As a stylish, slightly more practical alternative to the Kia Ceed hatchback, the Kia XCeed fills a niche in the South Korean manufacturer’s range. It’s about the same size its Niro stablemate but more akin to rivals like the Toyota C-HR in its combination of design flair and driver focus.
Standard equipment is generous, there’s more space inside than you’ll find in the Ceed hatch and the XCeed is both more comfortable and more fun to drive than its conventional hatchback sibling. However, the XCeed’s place in Kia’s range means there’s plenty of competition from within – a Kia Sportage is a better choice if you want a full-blown SUV and the Kia Niro will be cheaper to run.
20 Sep, 2019 4
Kia has a good reputation for producing well-made cars with quality interiors and – as of recently – styling exteriors. The XCeed is a car that will sell almost entirely on the latter, with its coupe-like lines and jacked-up suspension feeling particularly on-trend. It’s a car that looks more expensive than it is, ready to take on the likes of the Mercedes GLA in the style stakes.
The XCeed shares its underpinnings with the Ceed hatch but its body is almost completely new – only the standard car’s front doors are carried over to the crossover. It’s about the same size at the aforementioned Mercedes GLA and Toyota C-HR.
Inside, Ceed owners will be in familiar territory – but that’s no bad thing. The dashboard is clearly laid out, features good quality plastics and is firmly screwed together. An infotainment screen sits high on the dash, measuring 8.0 or 10.25-inches depending on trim; a conventional rev-counter and speedometer flank a central information screen that can display trip information, sat-nav directions and other useful readouts.
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Sat-nav, stereo and infotainment
Kia’s tried-and-tested infotainment system features here and is still one of the best around; intuitive to use and packed with plenty of desirable features. Android Auto and Apple CarPlay connectivity come as standard, displayed on the 8.0-inch screen on entry-level 2 models or on the 10.25-inch screen if you go for a 3 or First Edition. Features like wireless phone charging and a reversing camera are also added as you climb up the trim levels.
A six-speaker audio system is standard, as is Bluetooth connectivity with voice recognition and music streaming support. Top-tier First Edition cars get a punchier eight-speaker JBL sound system. Unlike some rivals, Kia keeps its options lists sparse but packs each trim level with as much kit as possible – this keeps the buying process simple to understand. Want more equipment? Choose a higher trim.
The XCeed is closely related to the Kia Ceed hatchback; it’s based on the same platform and uses the same engines. To achieve its rugged look, the XCeed sits higher than its hatchback relative thanks to a 20mm boost in ride height and larger-sidewalled tyres that add another 17mm. Kia has fitted softer springs along with hydraulic bump stops, both of which help to provide a smoother, more pliant ride than that on the standard Ceed. The XCeed settles down nicely on flowing roads and motorways, making short work of longer distances.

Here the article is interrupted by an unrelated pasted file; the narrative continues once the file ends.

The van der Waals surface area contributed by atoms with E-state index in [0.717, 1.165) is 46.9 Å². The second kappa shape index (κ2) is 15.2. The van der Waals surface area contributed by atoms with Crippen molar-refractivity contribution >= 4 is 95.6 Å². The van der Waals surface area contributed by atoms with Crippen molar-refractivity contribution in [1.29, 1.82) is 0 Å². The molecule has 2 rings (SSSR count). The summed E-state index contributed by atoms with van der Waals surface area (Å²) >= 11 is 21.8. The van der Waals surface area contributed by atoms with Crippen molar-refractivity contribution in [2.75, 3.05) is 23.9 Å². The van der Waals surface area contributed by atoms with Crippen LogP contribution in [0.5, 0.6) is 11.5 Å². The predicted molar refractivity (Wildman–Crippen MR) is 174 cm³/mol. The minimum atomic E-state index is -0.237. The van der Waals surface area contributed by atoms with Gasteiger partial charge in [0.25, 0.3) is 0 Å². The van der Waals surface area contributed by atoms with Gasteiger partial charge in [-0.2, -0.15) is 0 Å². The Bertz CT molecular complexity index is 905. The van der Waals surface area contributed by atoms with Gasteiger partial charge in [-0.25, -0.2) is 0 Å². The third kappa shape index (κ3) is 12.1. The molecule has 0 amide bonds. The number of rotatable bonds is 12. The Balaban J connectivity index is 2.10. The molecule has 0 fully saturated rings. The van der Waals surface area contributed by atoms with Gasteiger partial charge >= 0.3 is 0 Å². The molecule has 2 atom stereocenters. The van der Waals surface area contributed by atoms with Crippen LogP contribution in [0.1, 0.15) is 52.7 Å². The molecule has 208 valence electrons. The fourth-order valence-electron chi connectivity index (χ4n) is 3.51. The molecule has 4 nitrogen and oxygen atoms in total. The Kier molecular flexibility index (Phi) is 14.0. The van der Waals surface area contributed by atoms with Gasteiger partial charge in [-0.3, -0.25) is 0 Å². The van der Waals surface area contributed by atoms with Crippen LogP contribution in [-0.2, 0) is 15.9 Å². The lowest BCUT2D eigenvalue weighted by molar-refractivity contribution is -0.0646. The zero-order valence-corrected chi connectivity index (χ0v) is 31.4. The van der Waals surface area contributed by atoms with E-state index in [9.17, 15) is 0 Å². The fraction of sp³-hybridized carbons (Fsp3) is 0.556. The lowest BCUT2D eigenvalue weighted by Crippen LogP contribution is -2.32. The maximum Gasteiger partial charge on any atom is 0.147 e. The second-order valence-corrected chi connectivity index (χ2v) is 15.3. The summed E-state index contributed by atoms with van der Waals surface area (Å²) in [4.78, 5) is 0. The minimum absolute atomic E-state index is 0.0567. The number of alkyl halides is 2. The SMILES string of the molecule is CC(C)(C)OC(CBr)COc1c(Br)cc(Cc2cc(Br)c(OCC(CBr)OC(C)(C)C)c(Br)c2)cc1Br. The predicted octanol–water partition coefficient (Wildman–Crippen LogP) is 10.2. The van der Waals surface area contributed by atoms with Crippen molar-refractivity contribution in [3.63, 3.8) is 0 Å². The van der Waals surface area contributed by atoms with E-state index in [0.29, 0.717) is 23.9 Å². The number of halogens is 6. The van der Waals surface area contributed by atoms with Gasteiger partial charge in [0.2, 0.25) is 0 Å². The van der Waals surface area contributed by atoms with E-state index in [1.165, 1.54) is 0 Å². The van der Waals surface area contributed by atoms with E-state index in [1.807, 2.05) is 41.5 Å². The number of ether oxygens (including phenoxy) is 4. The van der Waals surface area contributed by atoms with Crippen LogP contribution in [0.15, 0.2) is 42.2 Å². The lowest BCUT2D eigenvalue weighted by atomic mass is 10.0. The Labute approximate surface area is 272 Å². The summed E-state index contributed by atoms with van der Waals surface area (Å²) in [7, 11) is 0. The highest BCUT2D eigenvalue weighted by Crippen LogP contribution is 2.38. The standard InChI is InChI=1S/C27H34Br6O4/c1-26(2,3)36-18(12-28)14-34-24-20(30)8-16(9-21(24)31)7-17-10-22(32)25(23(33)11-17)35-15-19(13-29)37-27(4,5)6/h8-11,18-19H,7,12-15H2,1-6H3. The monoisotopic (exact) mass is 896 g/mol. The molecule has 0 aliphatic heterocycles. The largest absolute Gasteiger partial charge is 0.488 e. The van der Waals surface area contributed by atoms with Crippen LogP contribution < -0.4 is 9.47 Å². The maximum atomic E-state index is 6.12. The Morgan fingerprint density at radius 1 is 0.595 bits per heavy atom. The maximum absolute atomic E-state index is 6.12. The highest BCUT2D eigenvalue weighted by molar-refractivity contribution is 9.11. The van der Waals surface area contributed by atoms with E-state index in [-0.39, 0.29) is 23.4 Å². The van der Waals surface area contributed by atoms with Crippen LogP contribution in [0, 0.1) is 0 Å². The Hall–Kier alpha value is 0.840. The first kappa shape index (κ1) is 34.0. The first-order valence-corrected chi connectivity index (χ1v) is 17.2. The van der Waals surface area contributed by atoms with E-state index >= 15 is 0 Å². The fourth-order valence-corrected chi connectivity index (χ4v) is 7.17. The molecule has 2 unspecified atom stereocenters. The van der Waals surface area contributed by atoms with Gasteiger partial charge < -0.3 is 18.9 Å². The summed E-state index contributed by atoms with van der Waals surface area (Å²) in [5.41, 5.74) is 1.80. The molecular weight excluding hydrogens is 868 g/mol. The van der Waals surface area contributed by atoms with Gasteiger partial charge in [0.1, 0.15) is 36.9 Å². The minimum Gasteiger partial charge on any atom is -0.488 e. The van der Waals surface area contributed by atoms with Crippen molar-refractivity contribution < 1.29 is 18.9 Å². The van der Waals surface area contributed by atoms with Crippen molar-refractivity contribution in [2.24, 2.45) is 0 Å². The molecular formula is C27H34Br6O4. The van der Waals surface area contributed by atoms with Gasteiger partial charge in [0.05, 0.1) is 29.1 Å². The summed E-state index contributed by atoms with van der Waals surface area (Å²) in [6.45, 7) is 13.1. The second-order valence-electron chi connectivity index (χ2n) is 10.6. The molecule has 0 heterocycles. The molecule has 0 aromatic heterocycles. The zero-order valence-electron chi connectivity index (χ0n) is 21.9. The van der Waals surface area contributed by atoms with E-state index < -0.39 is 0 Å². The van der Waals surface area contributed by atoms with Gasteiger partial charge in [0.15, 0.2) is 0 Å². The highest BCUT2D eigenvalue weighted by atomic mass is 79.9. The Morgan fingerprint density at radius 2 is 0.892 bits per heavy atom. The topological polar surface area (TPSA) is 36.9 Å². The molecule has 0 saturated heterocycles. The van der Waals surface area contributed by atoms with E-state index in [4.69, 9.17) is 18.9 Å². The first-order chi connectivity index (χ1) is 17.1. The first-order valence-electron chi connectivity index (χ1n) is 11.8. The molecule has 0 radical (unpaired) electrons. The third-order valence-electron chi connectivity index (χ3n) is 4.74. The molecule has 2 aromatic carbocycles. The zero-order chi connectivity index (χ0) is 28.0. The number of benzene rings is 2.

This softer edge means the XCeed is actually better to drive than the Ceed hatch. It’s more comfortable and relaxing to drive, with fewer lumps and bumps transmitted into the cabin. There’s a little more body roll in corners versus the standard car, but this means the XCeed is a little easier to read when driving quickly. The unchanged electric power steering system remains accurate and well-weighted.
Minus points are awarded for the XCeed’s gearboxes. The same six-speed manual and seven-speed dual-clutch automatic as found in the Ceed feature here, but neither is particularly impressive.
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Our preferred option is the manual, but it feels clunky and can’t match the Mazda CX-30’s excellent shift. The dual-clutch gearbox, meanwhile, is lazy in its operation; it’s worth saving £1,000 or so and sticking with the manual unless you really need an automatic.
Despite its SUV-inspired looks, the XCeed is available exclusively with front-wheel drive.
Engines, 0-60 acceleration and top speed
The 1.4-litre petrol is expected to be the biggest seller and it’s this version that we’ve spent the most time with. The engine provides adequate performance but doesn’t feel fantastic under larger throttle inputs, sounding strained in its upper registers. 0-60mph (Kia doesn’t quote 0-62mph times) takes 9.1 seconds with the manual gearbox or 9.2 with the automatic; top speed is 124mph.
Go for the 1.0-litre petrol and performance doesn’t dip much; 0-60mph takes 10.9 seconds and top speed is 115mph. Improvements in fuel economy and CO2 emissions are also marginal.
The diesel options offer good performance along with improvements in efficiency. In 116bhp form the 1.6-litre unit manages the 0-60mph sprint in 11 seconds, while turning the wick up to 134bhp results in a 10.2-second time. Top speed is 118mph in the lower-powered car and 122mph in the higher.